Decision Point: Can This French Program Be Saved?

After a beautiful Northwest summer, my social-studies teaching husband returned from his first day back to work with news: the French teacher at his high school had suddenly retired, just days before students were set to arrive. I was wide-eyed at this revelation. I had wondered if I would ever teach French at our local school, and I've kept my teaching license valid, but homeschooling our children has been my top priority over the past few years--particularly so that I can raise them in French. We wondered what the school administrators would choose to do.

Forty-eight hours later, my husband told me his principal would like us to decide immediately if I would step into the French position. I was overwhelmed with the suddenness of the request, particularly since no one from the school had contacted me directly, but I agreed to meet with the principal the following day to find out the details. I was told the position would entail teaching four levels of French, six classes per day, full-time, starting in two work days.

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An Interview with Marie Gervais of Marygold Books on eBay

If you've ever searched eBay for children's books in French, you have probably come across titles listed by Marygoldbooks. Marie Gervais is the seller behind that handle, and she's been selling children's books in French on eBay since 2002. She's sold over 6,000 items and yet she has virtually perfect feedback ratings from buyers. Want to know where she finds all those French books? Keep reading--here's my interview with Marie in English along with her French responses:

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Catching Up: le premier avril

Bonjour les amis! I've missed you! Je m'excuse--I'm sorry I didn't write more last month. I've been planning our summer séjour in France, with a 5-day stopover in another country on the way (any guesses as to which country? I'll give you a few hints as our departure approaches!).

Today is le premier avril (April 1st). In France and some francophone countries (as well as Italy), today is known as April fish day because children try to tape paper fish on the backs of unsuspecting people. When their prank is discovered, they cry, "Poisson d'avril!" (April fish!) If you'd like to know more about April Fool's Day in France, Geraldine from Comme Une Française has made a brief video in English about it:

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A Favorite Cultural Film Documentary Series: Families of the World

Media is a fantastic way to supplement language learning--my children and I love the French children's books we borrow from Les Petits Livres, and I often stream French children's music from Spotify radio, but I rarely turn to movies or film clips because they're such a passive way of learning. However, there are a few educational films that I've appreciated for what they've taught my children about the world's languages and cultures. Here's the first of the film resources that I'd like to share with you:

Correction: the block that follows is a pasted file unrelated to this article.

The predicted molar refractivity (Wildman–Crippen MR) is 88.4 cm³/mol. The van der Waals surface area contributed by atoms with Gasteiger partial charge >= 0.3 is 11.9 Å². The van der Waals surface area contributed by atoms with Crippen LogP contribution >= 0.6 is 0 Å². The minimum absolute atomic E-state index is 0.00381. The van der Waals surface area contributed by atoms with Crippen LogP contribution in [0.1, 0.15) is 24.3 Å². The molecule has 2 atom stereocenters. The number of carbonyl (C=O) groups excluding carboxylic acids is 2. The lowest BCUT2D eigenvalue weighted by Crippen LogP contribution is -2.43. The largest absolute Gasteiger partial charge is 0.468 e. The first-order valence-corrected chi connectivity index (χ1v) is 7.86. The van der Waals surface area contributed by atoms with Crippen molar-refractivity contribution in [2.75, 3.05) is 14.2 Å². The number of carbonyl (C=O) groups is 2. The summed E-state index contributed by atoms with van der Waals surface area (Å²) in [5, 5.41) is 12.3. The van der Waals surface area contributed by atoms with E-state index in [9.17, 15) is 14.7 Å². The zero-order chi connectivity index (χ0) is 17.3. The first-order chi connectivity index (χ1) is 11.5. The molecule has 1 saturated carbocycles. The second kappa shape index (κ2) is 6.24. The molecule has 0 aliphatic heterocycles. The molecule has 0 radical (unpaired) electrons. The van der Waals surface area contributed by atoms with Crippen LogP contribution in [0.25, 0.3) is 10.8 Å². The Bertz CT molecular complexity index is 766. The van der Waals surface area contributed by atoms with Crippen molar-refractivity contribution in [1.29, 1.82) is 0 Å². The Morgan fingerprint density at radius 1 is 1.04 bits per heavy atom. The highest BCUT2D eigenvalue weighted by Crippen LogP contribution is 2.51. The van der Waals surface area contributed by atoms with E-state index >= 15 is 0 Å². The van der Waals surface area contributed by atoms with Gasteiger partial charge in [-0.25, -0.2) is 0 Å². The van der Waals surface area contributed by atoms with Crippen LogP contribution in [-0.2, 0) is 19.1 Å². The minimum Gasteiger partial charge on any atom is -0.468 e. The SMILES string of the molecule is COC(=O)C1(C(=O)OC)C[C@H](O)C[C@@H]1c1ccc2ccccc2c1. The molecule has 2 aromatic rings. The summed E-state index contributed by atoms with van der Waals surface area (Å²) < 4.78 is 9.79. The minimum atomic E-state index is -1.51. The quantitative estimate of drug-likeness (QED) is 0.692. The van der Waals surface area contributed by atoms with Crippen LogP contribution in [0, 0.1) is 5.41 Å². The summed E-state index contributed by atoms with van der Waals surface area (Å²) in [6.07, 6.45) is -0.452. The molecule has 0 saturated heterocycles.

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Tips for Leading a Young Bilingual Playgroup

Bonjour les amis! Last fall I told you about a conference I attended for teachers of foreign languages, the ACTFL conference in San Antonio, Texas, and it was full of information about supporting language learning (of course!). One of the sessions I attended focused on "Playing to Promote a Second Language in Toddlers and Preschoolers," presented by Raul Echevarria of CommuniKids. If you've ever thought about starting a simple class or playgroup to support language learning, you'll want to read Raul's tips:

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Beginning French Lesson 6: Likes & Dislikes Project

One of my favorite activities to do with beginning French students is to help them create a likes and dislikes chart. The chart is fun and colorful, but what I love most about it is what it enables students to do afterwards: it provides a context for learning how to use a bilingual dictionary and helps students grasp basic French sentence construction. Essentially, this activity moves students beyond the early language stage of memorizing basic phrases and towards a solid understanding of how to create their own original sentences in French.

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Beginning French Lesson 5: Numbers, Likes, & Dislikes

This lesson was the fifth weekly class for beginning French students (ages 8-12) after a two-week break. We focused on reviewing conversational phrases and playing BINGO to reinforce numbers through 79. We also began an activity that helps students learn basic sentence structure and gives them familiarity with using a bilingual dictionary (online and printed versions). This lesson was designed for a 50-minute class.

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